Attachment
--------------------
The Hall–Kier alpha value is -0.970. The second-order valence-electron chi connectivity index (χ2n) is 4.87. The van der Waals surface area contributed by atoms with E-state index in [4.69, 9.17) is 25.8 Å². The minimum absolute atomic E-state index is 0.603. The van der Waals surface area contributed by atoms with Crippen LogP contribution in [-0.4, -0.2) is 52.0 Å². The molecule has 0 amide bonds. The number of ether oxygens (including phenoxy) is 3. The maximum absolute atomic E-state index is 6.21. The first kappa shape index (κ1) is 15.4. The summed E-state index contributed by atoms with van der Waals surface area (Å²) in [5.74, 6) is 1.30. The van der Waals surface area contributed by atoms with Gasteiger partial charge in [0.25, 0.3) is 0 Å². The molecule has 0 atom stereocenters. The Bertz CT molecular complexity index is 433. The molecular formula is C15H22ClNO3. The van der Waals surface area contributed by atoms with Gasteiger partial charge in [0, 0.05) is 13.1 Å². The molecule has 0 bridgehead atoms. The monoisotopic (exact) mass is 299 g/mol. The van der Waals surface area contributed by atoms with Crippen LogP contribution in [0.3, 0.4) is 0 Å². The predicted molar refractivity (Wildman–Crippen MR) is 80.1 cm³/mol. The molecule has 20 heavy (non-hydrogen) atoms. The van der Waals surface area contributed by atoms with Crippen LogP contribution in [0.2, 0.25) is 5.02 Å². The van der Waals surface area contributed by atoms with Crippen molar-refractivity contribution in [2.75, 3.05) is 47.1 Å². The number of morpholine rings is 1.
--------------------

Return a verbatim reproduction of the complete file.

The Hall–Kier alpha value is -0.970. The second-order valence-electron chi connectivity index (χ2n) is 4.87. The van der Waals surface area contributed by atoms with E-state index in [4.69, 9.17) is 25.8 Å². The minimum absolute atomic E-state index is 0.603. The van der Waals surface area contributed by atoms with Crippen LogP contribution in [-0.4, -0.2) is 52.0 Å². The molecule has 0 amide bonds. The number of ether oxygens (including phenoxy) is 3. The maximum absolute atomic E-state index is 6.21. The first kappa shape index (κ1) is 15.4. The summed E-state index contributed by atoms with van der Waals surface area (Å²) in [5.74, 6) is 1.30. The van der Waals surface area contributed by atoms with Gasteiger partial charge in [0.25, 0.3) is 0 Å². The molecule has 0 atom stereocenters. The Bertz CT molecular complexity index is 433. The molecular formula is C15H22ClNO3. The van der Waals surface area contributed by atoms with Gasteiger partial charge in [0, 0.05) is 13.1 Å². The molecule has 0 bridgehead atoms. The monoisotopic (exact) mass is 299 g/mol. The van der Waals surface area contributed by atoms with Crippen LogP contribution in [0.3, 0.4) is 0 Å². The predicted molar refractivity (Wildman–Crippen MR) is 80.1 cm³/mol. The molecule has 20 heavy (non-hydrogen) atoms. The van der Waals surface area contributed by atoms with Crippen LogP contribution in [0.2, 0.25) is 5.02 Å². The van der Waals surface area contributed by atoms with Crippen molar-refractivity contribution in [2.75, 3.05) is 47.1 Å². The number of morpholine rings is 1.